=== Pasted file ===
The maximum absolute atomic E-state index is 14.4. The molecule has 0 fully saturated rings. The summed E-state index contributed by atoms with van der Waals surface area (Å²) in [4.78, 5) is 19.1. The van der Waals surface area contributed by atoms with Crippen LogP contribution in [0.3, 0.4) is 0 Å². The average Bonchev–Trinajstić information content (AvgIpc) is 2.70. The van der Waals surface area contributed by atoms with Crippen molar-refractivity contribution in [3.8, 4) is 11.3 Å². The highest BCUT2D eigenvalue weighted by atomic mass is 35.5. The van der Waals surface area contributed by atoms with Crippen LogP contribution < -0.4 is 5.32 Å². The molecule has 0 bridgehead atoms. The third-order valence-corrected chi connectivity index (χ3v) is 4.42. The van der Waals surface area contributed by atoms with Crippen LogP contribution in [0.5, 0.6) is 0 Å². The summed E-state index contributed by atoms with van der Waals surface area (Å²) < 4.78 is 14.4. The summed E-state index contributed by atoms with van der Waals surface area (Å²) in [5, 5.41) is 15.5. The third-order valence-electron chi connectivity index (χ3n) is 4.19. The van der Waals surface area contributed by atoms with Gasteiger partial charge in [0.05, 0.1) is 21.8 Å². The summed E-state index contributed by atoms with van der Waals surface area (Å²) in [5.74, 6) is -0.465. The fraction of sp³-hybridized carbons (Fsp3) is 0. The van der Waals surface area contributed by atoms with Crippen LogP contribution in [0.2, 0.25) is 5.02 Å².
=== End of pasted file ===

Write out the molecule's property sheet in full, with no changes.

The maximum absolute atomic E-state index is 14.4. The molecule has 0 fully saturated rings. The summed E-state index contributed by atoms with van der Waals surface area (Å²) in [4.78, 5) is 19.1. The van der Waals surface area contributed by atoms with Crippen LogP contribution in [0.3, 0.4) is 0 Å². The average Bonchev–Trinajstić information content (AvgIpc) is 2.70. The van der Waals surface area contributed by atoms with Crippen molar-refractivity contribution in [3.8, 4) is 11.3 Å². The highest BCUT2D eigenvalue weighted by atomic mass is 35.5. The van der Waals surface area contributed by atoms with Crippen LogP contribution < -0.4 is 5.32 Å². The molecule has 0 bridgehead atoms. The third-order valence-corrected chi connectivity index (χ3v) is 4.42. The van der Waals surface area contributed by atoms with Crippen LogP contribution in [0.5, 0.6) is 0 Å². The summed E-state index contributed by atoms with van der Waals surface area (Å²) < 4.78 is 14.4. The summed E-state index contributed by atoms with van der Waals surface area (Å²) in [5, 5.41) is 15.5. The third-order valence-electron chi connectivity index (χ3n) is 4.19. The van der Waals surface area contributed by atoms with Gasteiger partial charge in [0.05, 0.1) is 21.8 Å². The summed E-state index contributed by atoms with van der Waals surface area (Å²) in [5.74, 6) is -0.465. The fraction of sp³-hybridized carbons (Fsp3) is 0. The van der Waals surface area contributed by atoms with Crippen LogP contribution in [0.2, 0.25) is 5.02 Å².